Presenting 10 reasons why Florida State will beat Oregon in the Rose Bowl Game presented by Northwestern Mutual:
1. Jameis Winston: His interceptions are up and his touchdowns are down. But is there any other quarterback you want leading your team with two minutes left in a tight game? Absolutely not. Winston has come through for the Seminoles when they needed him most, putting his mistakes behind him to lead five second-half comebacks this season. According to ESPN Stats & Information data, Winston has an 88.1 total QBR when trailing in the second half, fourth-best in the nation. Oh, and he’s 26-0 as a starter.
2. The second half: As noted above, there is not a better team in the country at making second-half adjustments. Florida State has outscored Power 5 opponents by 8.6 points per game in the second half, second-best among Power 5 teams behind TCU, according to ESPN Stats & Information research. A big reason why are the defensive improvements. In their past eight games, the FSU defense has given up fewer yards in the second half seven times. Opponents have scored 125 total points in the second half. Compare that to Oregon, which has given up 151 second-half points.
3. The defense is healthy: This is probably the healthiest Florida State has been since the start of the season, and it could not come at a better time. Defensive tackles Eddie Goldman and Nile Lawrence-Stample are ready to go, and so is linebacker Terrance Smith, who missed the ACC championship game with a knee injury. Florida State has struggled at times on defense, and injuries have not helped matters. Having these three back is huge.
4. Dalvin Cook: The freshman has emerged in the second half of the season, setting a school freshman record for rushing yards with 905. He is tough to contain and bring down. Eleven of his carries have gone for 20 or more yards. According to ESPN Stats & Information research, Cook is averaging 8.8 yards per rush outside the tackles, second-best among Power 5 running backs behind Melvin Gordon (minimum 50 carries). He will be a load for the Oregon defense to stop.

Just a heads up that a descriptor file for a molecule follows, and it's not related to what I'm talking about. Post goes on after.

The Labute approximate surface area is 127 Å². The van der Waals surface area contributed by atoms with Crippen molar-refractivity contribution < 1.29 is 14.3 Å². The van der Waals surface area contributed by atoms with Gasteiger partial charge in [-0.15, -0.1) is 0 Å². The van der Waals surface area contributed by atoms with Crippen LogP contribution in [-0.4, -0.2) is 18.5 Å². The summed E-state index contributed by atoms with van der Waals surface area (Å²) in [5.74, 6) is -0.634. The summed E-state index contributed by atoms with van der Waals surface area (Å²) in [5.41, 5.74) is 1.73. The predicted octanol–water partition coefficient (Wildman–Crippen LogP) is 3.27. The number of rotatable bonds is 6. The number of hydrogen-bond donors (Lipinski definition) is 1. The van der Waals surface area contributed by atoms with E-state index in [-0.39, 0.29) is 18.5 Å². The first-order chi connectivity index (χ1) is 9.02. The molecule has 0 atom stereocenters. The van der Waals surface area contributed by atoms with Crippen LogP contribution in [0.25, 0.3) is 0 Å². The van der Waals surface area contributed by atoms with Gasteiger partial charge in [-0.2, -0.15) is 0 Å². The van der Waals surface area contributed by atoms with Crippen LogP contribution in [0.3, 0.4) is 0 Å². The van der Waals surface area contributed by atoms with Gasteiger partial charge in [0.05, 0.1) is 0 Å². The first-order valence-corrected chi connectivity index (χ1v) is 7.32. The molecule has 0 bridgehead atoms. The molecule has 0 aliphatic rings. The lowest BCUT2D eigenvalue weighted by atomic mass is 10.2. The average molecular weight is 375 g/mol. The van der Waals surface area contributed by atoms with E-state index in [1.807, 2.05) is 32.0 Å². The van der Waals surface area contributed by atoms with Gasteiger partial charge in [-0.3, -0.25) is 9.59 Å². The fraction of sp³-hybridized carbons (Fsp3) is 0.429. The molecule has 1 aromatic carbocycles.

5. No Ifo: Losing All-American cornerback Ifo Ekpre-Olomu is a huge blow for the Ducks, who are expected to start redshirt freshman Chris Seisay in his place. Winston said earlier this week it hardly matters who is lined up at corner, but there is no doubt Florida State will test Seisay early and often. The Seminoles have matchup advantages with dependable veteran Rashad Greene, speedy Travis Rudolph, and tight end Nick O'Leary to boot.
6. Florida State secondary: Oregon offensive coordinator Scott Frost had high praise for defensive back Jalen Ramsey, who has emerged in the second half of the season as a dependable leader in the secondary. Ramsey has 11 pass breakups and 9.5 tackles for loss and is joined by lockdown cornerback P.J. Williams, the BCS national championship MVP a year ago. Florida State has 53 pass break-ups this season. Oregon has great athletes at receiver; Florida State has the athletes to keep up.
7. More physical: Oregon takes exception to the finesse label, so here is the perfect opportunity to prove everybody wrong and absolutely own the line of scrimmage against the bigger Seminoles. Florida State owns a size advantage on the offensive line -- the five starters average 323 pounds -- and has been much better with Cameron Erving under center. Can a patchwork offensive line dominate All-ACC performers Eddie Goldman and Mario Edwards Jr.? Florida State has the edge in both matchups.
8. Roberto Automatic-o: Not only does Florida State have the clutch Winston, it also has the clutch Roberto Aguayo, who has missed only three field goal attempts in his career. Aguayo is 8-for-8 on field goal attempts from 44 yards or longer and has never missed an attempt from 50 yards or longer. He is as close to automatic as you will find, and that is a huge advantage for any team playing for a championship.
9. Red zone dominance: Florida State has been extremely productive in the red zone, converting 92.6 percent of its opportunities into points to rank No. 5 in the nation. Against Power 5 opponents, Florida State has converted 38 of its 42 red-zone chances. Twenty-one of those scores have been rushes. Here is the advantage: Oregon ranks No. 74 in the nation in red-zone defense and allows 4.1 yards per carry.
10. The 29-game winning streak: Florida State just doesn’t lose. Simple as that.